Effect of stimulation frequency on force, net power output, and fatigue in mouse soleus muscle in vitro

George Vassilakos, Rob S. James, Valerie M. Cox

    Research output: Contribution to journalArticle

    8 Citations (Scopus)
    12 Downloads (Pure)

    Abstract

    Abstract The effects of electrical stimulation frequency on force, work loop power output, and fatigue of mouse soleus muscle were investigated in vitro at 35 °C. Increasing stimulation frequency did not significantly affect maximal isometric tetanic stress (overall mean ± SD, 205 ± 16.6 kN·m–2 between 70 and 160 Hz) but did significantly increase the rate of force generation. The maximal net power output during work loops significantly increased with stimulation frequency: 18.2 ± 3.7, 22.5 ± 3.3, 26.8 ± 3.7, and 28.6 ± 3.4 W·kg–1 at 70, 100, 130, and 160 Hz, respectively. The stimulation frequency that was used affected the pattern of fatigue observed during work loop studies. At stimulation frequencies of 100 and 130 Hz, there were periods of mean net negative work during the fatigue tests due to a slowing of relaxation rate. In contrast, mean net work remained positive throughout the fatigue test when stimulation frequencies of 70 and 160 Hz were used. The highest cumulative work during the fatigue test was performed at 70 and 160 Hz, followed by 130 Hz, then 100 Hz. Therefore, stimulation frequency affects power output and the pattern of fatigue in mouse soleus muscle.
    Original languageEnglish
    Pages (from-to)203-210
    JournalCanadian Journal of Physiology and Pharmacology
    Volume87
    Issue number3
    DOIs
    Publication statusPublished - 4 Mar 2009

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    Fatigue
    Skeletal Muscle
    Electric Stimulation
    In Vitro Techniques

    Keywords

    • fatigue
    • force
    • mouse
    • power output
    • skeletal muscle
    • soleus
    • stimulation frequency
    • work loop

    Cite this

    Effect of stimulation frequency on force, net power output, and fatigue in mouse soleus muscle in vitro. / Vassilakos, George; James, Rob S.; Cox, Valerie M.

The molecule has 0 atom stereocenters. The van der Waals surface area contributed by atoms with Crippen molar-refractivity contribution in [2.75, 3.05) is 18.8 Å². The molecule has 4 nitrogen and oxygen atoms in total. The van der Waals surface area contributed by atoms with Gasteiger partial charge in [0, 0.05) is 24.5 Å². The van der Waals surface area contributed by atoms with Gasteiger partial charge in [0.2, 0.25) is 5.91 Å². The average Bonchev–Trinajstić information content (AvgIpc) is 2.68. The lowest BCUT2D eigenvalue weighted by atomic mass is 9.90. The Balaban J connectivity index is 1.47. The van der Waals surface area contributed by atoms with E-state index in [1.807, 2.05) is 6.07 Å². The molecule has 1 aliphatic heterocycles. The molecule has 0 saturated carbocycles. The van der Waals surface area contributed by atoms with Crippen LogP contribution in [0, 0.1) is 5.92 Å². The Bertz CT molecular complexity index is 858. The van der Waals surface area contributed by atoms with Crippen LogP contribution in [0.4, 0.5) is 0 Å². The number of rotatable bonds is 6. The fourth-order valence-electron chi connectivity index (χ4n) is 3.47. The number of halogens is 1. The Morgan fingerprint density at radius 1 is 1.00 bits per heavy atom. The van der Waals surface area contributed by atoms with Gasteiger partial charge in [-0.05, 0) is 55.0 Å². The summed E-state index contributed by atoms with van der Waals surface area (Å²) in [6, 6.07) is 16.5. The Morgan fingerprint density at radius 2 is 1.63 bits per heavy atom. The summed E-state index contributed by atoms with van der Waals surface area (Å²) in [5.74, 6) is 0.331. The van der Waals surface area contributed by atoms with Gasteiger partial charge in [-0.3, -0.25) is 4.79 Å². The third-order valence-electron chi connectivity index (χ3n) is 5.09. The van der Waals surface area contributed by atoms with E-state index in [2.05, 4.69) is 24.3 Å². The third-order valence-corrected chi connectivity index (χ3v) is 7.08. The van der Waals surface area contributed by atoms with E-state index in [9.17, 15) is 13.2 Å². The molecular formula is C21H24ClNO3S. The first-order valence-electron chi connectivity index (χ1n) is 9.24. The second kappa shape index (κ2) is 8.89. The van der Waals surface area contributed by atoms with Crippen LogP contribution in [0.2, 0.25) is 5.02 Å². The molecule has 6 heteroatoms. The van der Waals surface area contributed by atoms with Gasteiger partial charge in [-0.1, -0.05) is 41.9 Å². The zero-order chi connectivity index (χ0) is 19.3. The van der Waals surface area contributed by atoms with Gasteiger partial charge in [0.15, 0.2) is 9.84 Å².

In: Canadian Journal of Physiology and Pharmacology, Vol. 87, No. 3, 04.03.2009, p. 203-210.

    Research output: Contribution to journalArticle

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    N2 - Abstract The effects of electrical stimulation frequency on force, work loop power output, and fatigue of mouse soleus muscle were investigated in vitro at 35 °C. Increasing stimulation frequency did not significantly affect maximal isometric tetanic stress (overall mean ± SD, 205 ± 16.6 kN·m–2 between 70 and 160 Hz) but did significantly increase the rate of force generation. The maximal net power output during work loops significantly increased with stimulation frequency: 18.2 ± 3.7, 22.5 ± 3.3, 26.8 ± 3.7, and 28.6 ± 3.4 W·kg–1 at 70, 100, 130, and 160 Hz, respectively. The stimulation frequency that was used affected the pattern of fatigue observed during work loop studies. At stimulation frequencies of 100 and 130 Hz, there were periods of mean net negative work during the fatigue tests due to a slowing of relaxation rate. In contrast, mean net work remained positive throughout the fatigue test when stimulation frequencies of 70 and 160 Hz were used. The highest cumulative work during the fatigue test was performed at 70 and 160 Hz, followed by 130 Hz, then 100 Hz. Therefore, stimulation frequency affects power output and the pattern of fatigue in mouse soleus muscle.

    AB - Abstract The effects of electrical stimulation frequency on force, work loop power output, and fatigue of mouse soleus muscle were investigated in vitro at 35 °C. Increasing stimulation frequency did not significantly affect maximal isometric tetanic stress (overall mean ± SD, 205 ± 16.6 kN·m–2 between 70 and 160 Hz) but did significantly increase the rate of force generation. The maximal net power output during work loops significantly increased with stimulation frequency: 18.2 ± 3.7, 22.5 ± 3.3, 26.8 ± 3.7, and 28.6 ± 3.4 W·kg–1 at 70, 100, 130, and 160 Hz, respectively. The stimulation frequency that was used affected the pattern of fatigue observed during work loop studies. At stimulation frequencies of 100 and 130 Hz, there were periods of mean net negative work during the fatigue tests due to a slowing of relaxation rate. In contrast, mean net work remained positive throughout the fatigue test when stimulation frequencies of 70 and 160 Hz were used. The highest cumulative work during the fatigue test was performed at 70 and 160 Hz, followed by 130 Hz, then 100 Hz. Therefore, stimulation frequency affects power output and the pattern of fatigue in mouse soleus muscle.

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